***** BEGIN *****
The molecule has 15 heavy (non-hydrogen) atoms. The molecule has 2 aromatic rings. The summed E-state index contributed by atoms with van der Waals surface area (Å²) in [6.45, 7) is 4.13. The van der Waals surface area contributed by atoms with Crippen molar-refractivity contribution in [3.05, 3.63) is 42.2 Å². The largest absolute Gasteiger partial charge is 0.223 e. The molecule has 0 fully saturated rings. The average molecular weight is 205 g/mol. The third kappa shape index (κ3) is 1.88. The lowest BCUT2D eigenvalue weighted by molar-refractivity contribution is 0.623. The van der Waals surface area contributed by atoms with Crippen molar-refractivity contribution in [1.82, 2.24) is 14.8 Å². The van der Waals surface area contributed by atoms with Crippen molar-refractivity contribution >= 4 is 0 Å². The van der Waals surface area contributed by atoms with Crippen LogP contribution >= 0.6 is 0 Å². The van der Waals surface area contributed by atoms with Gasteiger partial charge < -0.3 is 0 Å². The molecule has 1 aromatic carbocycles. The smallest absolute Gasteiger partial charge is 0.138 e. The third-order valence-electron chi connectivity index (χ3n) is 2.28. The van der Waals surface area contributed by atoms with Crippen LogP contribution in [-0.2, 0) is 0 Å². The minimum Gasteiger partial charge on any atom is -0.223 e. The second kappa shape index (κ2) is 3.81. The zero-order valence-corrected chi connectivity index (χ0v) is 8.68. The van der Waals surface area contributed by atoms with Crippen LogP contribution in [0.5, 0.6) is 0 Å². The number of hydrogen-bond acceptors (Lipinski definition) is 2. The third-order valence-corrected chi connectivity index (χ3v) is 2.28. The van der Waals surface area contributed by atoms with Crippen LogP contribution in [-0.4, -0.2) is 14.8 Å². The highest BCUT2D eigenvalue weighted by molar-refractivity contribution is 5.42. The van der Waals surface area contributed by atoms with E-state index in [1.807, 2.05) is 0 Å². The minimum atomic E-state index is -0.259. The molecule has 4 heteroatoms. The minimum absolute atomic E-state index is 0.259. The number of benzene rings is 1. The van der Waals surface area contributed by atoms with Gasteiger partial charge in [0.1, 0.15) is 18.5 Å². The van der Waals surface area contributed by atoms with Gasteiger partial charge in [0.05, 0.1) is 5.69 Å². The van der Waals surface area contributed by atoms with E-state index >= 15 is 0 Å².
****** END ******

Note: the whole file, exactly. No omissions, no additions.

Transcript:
The molecule has 15 heavy (non-hydrogen) atoms. The molecule has 2 aromatic rings. The summed E-state index contributed by atoms with van der Waals surface area (Å²) in [6.45, 7) is 4.13. The van der Waals surface area contributed by atoms with Crippen molar-refractivity contribution in [3.05, 3.63) is 42.2 Å². The largest absolute Gasteiger partial charge is 0.223 e. The molecule has 0 fully saturated rings. The average molecular weight is 205 g/mol. The third kappa shape index (κ3) is 1.88. The lowest BCUT2D eigenvalue weighted by molar-refractivity contribution is 0.623. The van der Waals surface area contributed by atoms with Crippen molar-refractivity contribution in [1.82, 2.24) is 14.8 Å². The van der Waals surface area contributed by atoms with Crippen molar-refractivity contribution >= 4 is 0 Å². The van der Waals surface area contributed by atoms with Crippen LogP contribution >= 0.6 is 0 Å². The van der Waals surface area contributed by atoms with Gasteiger partial charge < -0.3 is 0 Å². The molecule has 1 aromatic carbocycles. The smallest absolute Gasteiger partial charge is 0.138 e. The third-order valence-electron chi connectivity index (χ3n) is 2.28. The van der Waals surface area contributed by atoms with Crippen LogP contribution in [-0.2, 0) is 0 Å². The minimum Gasteiger partial charge on any atom is -0.223 e. The second kappa shape index (κ2) is 3.81. The zero-order valence-corrected chi connectivity index (χ0v) is 8.68. The van der Waals surface area contributed by atoms with Crippen LogP contribution in [0.5, 0.6) is 0 Å². The number of hydrogen-bond acceptors (Lipinski definition) is 2. The third-order valence-corrected chi connectivity index (χ3v) is 2.28. The van der Waals surface area contributed by atoms with Crippen LogP contribution in [-0.4, -0.2) is 14.8 Å². The highest BCUT2D eigenvalue weighted by molar-refractivity contribution is 5.42. The van der Waals surface area contributed by atoms with E-state index in [1.807, 2.05) is 0 Å². The minimum atomic E-state index is -0.259. The molecule has 4 heteroatoms. The minimum absolute atomic E-state index is 0.259. The number of benzene rings is 1. The van der Waals surface area contributed by atoms with Gasteiger partial charge in [0.1, 0.15) is 18.5 Å². The van der Waals surface area contributed by atoms with Gasteiger partial charge in [0.05, 0.1) is 5.69 Å². The van der Waals surface area contributed by atoms with E-state index >= 15 is 0 Å².